The Ngakau Toa theatre company, who launch the festival with their performance of Troilus And Cressida, shook London’s Globe Theatre with the rhythmic stamping and cries made famous by New Zealand’s rugby team.
The actors’ tattooed thighs were an unusual sight at the Globe Theatre, a replica of the 16th century playhouse on the south bank of the River Thames that presented many of of Shakespeare’s plays during his own lifetime.
Other highlights of the Shakespeare festival will include a South Sudanese version of Cymbeline, a performance of The Comedy Of Errors by Afghan actors, and Richard III by the National Theatre of China.
Deaf actors will also present Love’s Labours Lost in sign language.The festival runs until June 9 as part of cultural celebrations leading up to the Olympics, which begin on July 27.
“It’s probably one of the most ambitious festivals of all time,” director Tom Bird said, adding that a key aim was to attract London’s many linguistic communities to the theatre.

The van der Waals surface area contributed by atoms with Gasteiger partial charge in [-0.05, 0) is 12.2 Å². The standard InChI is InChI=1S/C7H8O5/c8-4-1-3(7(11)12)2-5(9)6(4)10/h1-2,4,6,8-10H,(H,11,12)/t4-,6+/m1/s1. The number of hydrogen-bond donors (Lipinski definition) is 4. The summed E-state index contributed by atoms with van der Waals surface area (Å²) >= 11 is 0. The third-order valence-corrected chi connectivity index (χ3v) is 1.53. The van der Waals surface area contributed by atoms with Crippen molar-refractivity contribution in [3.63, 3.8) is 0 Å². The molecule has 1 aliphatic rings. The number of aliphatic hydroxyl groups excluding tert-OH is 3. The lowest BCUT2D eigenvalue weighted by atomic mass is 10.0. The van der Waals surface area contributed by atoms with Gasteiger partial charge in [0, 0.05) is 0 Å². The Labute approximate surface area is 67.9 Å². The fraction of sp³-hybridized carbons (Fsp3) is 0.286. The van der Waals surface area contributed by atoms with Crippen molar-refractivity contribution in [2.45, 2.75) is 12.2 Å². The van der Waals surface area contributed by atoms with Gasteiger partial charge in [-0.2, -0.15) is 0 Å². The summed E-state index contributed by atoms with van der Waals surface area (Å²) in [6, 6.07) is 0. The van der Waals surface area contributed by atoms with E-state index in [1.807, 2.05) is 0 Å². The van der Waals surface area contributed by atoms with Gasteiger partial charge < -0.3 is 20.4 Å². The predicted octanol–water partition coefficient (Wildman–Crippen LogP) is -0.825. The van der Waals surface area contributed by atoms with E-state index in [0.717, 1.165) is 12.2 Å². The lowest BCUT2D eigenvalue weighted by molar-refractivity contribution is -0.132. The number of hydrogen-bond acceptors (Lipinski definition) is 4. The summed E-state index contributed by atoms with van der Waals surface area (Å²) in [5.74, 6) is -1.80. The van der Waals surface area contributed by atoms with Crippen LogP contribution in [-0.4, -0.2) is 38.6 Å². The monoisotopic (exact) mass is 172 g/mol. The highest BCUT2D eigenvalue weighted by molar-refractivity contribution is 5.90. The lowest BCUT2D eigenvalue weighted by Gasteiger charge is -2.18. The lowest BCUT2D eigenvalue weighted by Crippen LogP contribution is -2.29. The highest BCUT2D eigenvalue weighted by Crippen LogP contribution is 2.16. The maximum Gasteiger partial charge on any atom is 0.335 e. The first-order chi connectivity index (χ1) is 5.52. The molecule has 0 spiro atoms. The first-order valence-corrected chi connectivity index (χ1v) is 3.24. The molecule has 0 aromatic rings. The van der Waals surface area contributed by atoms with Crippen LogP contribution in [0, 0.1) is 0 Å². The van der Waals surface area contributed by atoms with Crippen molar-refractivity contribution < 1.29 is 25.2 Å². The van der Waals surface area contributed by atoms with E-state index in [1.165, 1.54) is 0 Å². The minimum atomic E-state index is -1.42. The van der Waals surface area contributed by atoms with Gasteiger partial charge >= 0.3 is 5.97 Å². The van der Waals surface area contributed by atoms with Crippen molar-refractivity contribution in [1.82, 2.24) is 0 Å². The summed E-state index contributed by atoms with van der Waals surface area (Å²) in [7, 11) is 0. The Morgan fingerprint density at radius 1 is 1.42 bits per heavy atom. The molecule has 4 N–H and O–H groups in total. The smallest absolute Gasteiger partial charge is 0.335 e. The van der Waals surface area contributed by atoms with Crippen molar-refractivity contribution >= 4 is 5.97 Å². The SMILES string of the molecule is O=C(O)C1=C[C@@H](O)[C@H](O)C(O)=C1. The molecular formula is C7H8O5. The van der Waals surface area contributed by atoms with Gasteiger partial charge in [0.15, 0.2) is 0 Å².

“The other thing is to show that Shakespeare isn’t really an English poet,” he said.
“He’s become a part of world culture.”
Strange Random Maori Quote:
“Turn your face to the sun and the shadows fall behind you.” – Maori Proverb
- Is this a haka I see before me? Maori theatre company kick off international festival celebrating work of William Shakespeare (mirror.co.uk)
- Maori Shakespeare kicks off with haka (bbc.co.uk)
- Pictures in the News | April 23, 2012 (framework.latimes.com)
- Biggest ever Shakespeare festival launched on anniversary of his birth (guardian.co.uk)
- On the Occasion of Mr Shakespeare’s Birthday – or – Me and Will (actorsgreenroom.net)
- Theatre Coventry: Theatre: Festival fun at Stratford for Shakespeare’s birthday (coventrytelegraph.net)
- Shakespeare celebrated at world festival (itineraries.msnbc.msn.com)